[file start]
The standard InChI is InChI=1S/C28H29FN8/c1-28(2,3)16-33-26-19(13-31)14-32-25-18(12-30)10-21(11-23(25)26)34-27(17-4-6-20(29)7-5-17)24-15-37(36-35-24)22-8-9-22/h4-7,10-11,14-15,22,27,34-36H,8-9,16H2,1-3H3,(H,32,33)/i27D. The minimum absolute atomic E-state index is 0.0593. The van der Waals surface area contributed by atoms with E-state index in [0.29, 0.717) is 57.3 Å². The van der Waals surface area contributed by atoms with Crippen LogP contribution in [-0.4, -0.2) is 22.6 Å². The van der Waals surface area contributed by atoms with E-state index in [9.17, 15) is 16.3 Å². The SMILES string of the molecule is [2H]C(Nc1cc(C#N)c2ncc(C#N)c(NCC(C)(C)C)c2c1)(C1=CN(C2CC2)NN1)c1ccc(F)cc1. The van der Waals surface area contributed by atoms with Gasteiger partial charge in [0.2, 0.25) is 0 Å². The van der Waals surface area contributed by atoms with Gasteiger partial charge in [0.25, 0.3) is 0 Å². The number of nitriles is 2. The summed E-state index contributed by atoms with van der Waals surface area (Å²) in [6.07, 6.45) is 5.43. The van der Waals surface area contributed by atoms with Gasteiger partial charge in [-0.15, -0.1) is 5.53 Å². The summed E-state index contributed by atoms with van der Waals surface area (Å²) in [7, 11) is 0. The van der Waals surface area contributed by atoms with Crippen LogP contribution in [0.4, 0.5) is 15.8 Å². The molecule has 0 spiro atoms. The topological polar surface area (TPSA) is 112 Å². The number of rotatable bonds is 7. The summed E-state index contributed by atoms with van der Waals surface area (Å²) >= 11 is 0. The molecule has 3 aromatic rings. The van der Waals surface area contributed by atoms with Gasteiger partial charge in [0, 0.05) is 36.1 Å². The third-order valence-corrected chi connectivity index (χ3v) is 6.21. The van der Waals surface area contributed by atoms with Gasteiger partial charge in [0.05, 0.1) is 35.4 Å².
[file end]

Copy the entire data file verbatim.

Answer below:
The standard InChI is InChI=1S/C28H29FN8/c1-28(2,3)16-33-26-19(13-31)14-32-25-18(12-30)10-21(11-23(25)26)34-27(17-4-6-20(29)7-5-17)24-15-37(36-35-24)22-8-9-22/h4-7,10-11,14-15,22,27,34-36H,8-9,16H2,1-3H3,(H,32,33)/i27D. The minimum absolute atomic E-state index is 0.0593. The van der Waals surface area contributed by atoms with E-state index in [0.29, 0.717) is 57.3 Å². The van der Waals surface area contributed by atoms with Crippen LogP contribution in [-0.4, -0.2) is 22.6 Å². The van der Waals surface area contributed by atoms with E-state index in [9.17, 15) is 16.3 Å². The SMILES string of the molecule is [2H]C(Nc1cc(C#N)c2ncc(C#N)c(NCC(C)(C)C)c2c1)(C1=CN(C2CC2)NN1)c1ccc(F)cc1. The van der Waals surface area contributed by atoms with Gasteiger partial charge in [0.2, 0.25) is 0 Å². The van der Waals surface area contributed by atoms with Gasteiger partial charge in [0.25, 0.3) is 0 Å². The number of nitriles is 2. The summed E-state index contributed by atoms with van der Waals surface area (Å²) in [6.07, 6.45) is 5.43. The van der Waals surface area contributed by atoms with Gasteiger partial charge in [-0.15, -0.1) is 5.53 Å². The summed E-state index contributed by atoms with van der Waals surface area (Å²) in [7, 11) is 0. The van der Waals surface area contributed by atoms with Crippen LogP contribution in [0.4, 0.5) is 15.8 Å². The molecule has 0 spiro atoms. The topological polar surface area (TPSA) is 112 Å². The number of rotatable bonds is 7. The summed E-state index contributed by atoms with van der Waals surface area (Å²) >= 11 is 0. The molecule has 3 aromatic rings. The van der Waals surface area contributed by atoms with Gasteiger partial charge in [0, 0.05) is 36.1 Å². The third-order valence-corrected chi connectivity index (χ3v) is 6.21. The van der Waals surface area contributed by atoms with Gasteiger partial charge in [0.05, 0.1) is 35.4 Å².